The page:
When I decided to review a bunch of queer movies in honor of Pride Month, I had two goals: to review The Matrix trilogy–the directors are trans sisters, so that’s why I opened with the “or were made by queer creators” caveat–and to review Strapped, which is probably my favorite gay movie. It’s a bit of an odd one, but did you really expect anything less from me by this point?
The story follows an unnamed male hustler–although actor Mr. Benjamin Bonenfant calls him “Adam” in a behind-the-scenes feature–as he encounters a number of men in an apartment building while trying to find the exit. The first is John, a man who has never had gay sex but once told his childhood friend, Alexander, that he loved him, only for his friend to attack him and move away. The Hustler says his name is also “Alex” and gives a tragic backstory, the combination seemingly putting John at ease. That’s the Hustler’s modus operandi–changing himself to fit the situation he finds himself in. But as the movie progresses, more and more we start seeing who he really is. He also steals a gryphon miniature from John, which first of all: rude. Second of all: I’ve worked in a game store long enough to recognize that as a Reaper Miniatures model from their Warlord line. LET ME HAVE MY NERD MOMENT, DAMN IT!
After John, he runs into Leon, a coked up party gay who mistakes him for someone he knows named Eddy. “Eddy” goes along with it, acting like… well, for lack of a better word, a sassy slut. While at Leon’s place he meets Gary (Nick Frangione) who will be important later. We see a moment where “Eddy” gets too in character, putting on lipstick in the bathroom before seemingly realizing that’s not who he really is, wiping the makeup off. After that he runs into a married man named David who totally isn’t gay–no way!–but would really like to eat ass. The Hustler, now calling himself “Max,” is reluctant as he’s now not into gay shit either, but goes along with it. After sucking “Max’s” dick, David turns violent and attacks, letting up only when another man walks in on them. That man is Sam, an older gay gentleman who I adore. “Jeff” and he have the best conversations in the movie, talking about how the previous gay generation fought on the frontlines so that the current generation–which I guess is my generation since this came out a decade ago–could be as sexually free as it is.
But the Hustler still can’t find his way out of this maze. Or is it a labyrinth? One is a trap, the other is a journey. He runs into Gary again, who has a very specific request: he wants a kiss. A deep and passionate kiss that would remind him that he’s able to connect with people, giving him the energy he needs to write. The Hustler is hesitant, but eventually relents. What follows is my favorite sex scene put to film, which doesn’t technically involve any actual sex. Widows to Sky’s “Tomorrow’s So Yesterday” is forever my jam. Gary is inspired and the Hustler feels a genuine connection for the first time. He finds the exit, but instead turns back and wordlessly reunites with Gary. Oh, and he gives the gryphon to Gary. It’s not super important, but I gotta bring it up since I made such a big deal about it earlier.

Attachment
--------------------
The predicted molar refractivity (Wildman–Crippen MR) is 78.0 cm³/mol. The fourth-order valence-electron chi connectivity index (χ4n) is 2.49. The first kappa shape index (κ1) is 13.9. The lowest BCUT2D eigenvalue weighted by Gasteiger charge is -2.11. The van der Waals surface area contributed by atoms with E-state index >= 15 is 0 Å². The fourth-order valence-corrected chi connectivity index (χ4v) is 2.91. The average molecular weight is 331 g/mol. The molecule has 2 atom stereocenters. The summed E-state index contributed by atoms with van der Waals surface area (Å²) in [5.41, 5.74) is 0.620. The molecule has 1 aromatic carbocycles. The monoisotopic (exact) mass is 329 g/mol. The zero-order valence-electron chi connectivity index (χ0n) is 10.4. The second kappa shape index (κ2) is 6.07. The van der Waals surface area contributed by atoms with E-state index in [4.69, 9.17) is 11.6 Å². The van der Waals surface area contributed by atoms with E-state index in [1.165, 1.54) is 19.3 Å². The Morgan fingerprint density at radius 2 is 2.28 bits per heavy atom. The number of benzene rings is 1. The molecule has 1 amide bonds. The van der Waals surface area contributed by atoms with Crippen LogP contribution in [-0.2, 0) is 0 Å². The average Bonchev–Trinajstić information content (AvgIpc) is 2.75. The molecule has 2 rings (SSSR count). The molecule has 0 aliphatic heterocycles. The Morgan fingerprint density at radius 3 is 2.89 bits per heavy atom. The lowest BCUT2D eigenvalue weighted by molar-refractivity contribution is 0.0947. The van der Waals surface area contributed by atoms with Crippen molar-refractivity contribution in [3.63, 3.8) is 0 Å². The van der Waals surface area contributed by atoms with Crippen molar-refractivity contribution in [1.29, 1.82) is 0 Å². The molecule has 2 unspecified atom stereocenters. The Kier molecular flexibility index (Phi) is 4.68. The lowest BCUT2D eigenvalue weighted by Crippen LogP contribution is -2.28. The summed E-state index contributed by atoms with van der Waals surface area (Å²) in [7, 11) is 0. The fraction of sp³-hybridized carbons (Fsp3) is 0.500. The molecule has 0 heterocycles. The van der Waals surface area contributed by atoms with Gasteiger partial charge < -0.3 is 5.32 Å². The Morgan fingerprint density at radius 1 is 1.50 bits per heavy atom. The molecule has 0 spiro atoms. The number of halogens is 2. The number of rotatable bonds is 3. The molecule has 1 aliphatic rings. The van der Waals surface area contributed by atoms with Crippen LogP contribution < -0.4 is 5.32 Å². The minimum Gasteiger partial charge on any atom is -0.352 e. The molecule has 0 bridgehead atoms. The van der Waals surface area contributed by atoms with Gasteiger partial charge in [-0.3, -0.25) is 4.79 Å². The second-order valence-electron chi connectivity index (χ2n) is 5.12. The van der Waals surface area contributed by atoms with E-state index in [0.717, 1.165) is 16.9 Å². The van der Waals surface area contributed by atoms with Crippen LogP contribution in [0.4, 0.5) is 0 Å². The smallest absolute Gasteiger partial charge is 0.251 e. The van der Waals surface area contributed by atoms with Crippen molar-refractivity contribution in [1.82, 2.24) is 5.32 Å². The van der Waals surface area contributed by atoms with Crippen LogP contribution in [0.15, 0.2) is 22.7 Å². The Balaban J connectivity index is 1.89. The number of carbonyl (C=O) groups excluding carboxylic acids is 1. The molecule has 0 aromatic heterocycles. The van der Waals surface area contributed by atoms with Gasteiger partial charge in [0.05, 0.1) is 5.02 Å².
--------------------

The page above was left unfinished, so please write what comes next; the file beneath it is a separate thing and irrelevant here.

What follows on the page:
Slight aside, the song that plays as the Hustler is leaving Gary’s place is Jay Brannan’s “Housewife,” a song I recognized! And immediately panicked the first time I saw Strapped, because the end of the song reveals that the described idyllic situation was just a dream. Oh no! The Hustler was super tired after a night of fucking and acting, so could this happy ending also be just a dream?! It wasn’t and I was overthinking, but that’s how I operate.
One thing I especially love about this movie is it dropping references, but not focusing on them. The philosopher Michel Foucault is mentioned, but nothing is lost if you didn’t know who that was (as I didn’t the first time I saw this). The film Querelle and the story of St. Sebastian are also touched upon, but more as a treat to those who notice them. The one reference that’s actually related to the plot is when Leon tells Eddy’s backstory of being a promiscuous gay youth rebelling against his political father, but one of the listeners points out that’s the plot to My Own Private Idaho. Explained just fine, but a nod to gay culture. I love it. I just really love this film.
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